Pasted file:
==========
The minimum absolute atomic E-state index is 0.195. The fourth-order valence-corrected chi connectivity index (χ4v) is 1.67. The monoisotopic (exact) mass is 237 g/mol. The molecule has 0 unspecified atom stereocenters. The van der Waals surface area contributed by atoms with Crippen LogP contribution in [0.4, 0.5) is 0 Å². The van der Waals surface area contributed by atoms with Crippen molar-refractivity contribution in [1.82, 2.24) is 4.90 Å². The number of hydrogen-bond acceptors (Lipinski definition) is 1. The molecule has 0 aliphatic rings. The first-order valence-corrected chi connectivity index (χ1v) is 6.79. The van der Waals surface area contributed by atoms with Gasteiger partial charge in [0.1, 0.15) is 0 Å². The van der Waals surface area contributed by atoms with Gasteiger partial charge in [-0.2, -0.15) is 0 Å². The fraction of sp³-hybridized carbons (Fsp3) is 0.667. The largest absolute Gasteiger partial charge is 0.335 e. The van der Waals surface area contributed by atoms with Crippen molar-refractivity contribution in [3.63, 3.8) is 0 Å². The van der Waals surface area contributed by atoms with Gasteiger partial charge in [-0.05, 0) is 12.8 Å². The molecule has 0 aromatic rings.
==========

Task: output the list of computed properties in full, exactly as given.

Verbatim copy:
The minimum absolute atomic E-state index is 0.195. The fourth-order valence-corrected chi connectivity index (χ4v) is 1.67. The monoisotopic (exact) mass is 237 g/mol. The molecule has 0 unspecified atom stereocenters. The van der Waals surface area contributed by atoms with Crippen LogP contribution in [0.4, 0.5) is 0 Å². The van der Waals surface area contributed by atoms with Crippen molar-refractivity contribution in [1.82, 2.24) is 4.90 Å². The number of hydrogen-bond acceptors (Lipinski definition) is 1. The molecule has 0 aliphatic rings. The first-order valence-corrected chi connectivity index (χ1v) is 6.79. The van der Waals surface area contributed by atoms with Gasteiger partial charge in [0.1, 0.15) is 0 Å². The van der Waals surface area contributed by atoms with Gasteiger partial charge in [-0.2, -0.15) is 0 Å². The fraction of sp³-hybridized carbons (Fsp3) is 0.667. The largest absolute Gasteiger partial charge is 0.335 e. The van der Waals surface area contributed by atoms with Crippen molar-refractivity contribution in [3.63, 3.8) is 0 Å². The van der Waals surface area contributed by atoms with Gasteiger partial charge in [-0.05, 0) is 12.8 Å². The molecule has 0 aromatic rings.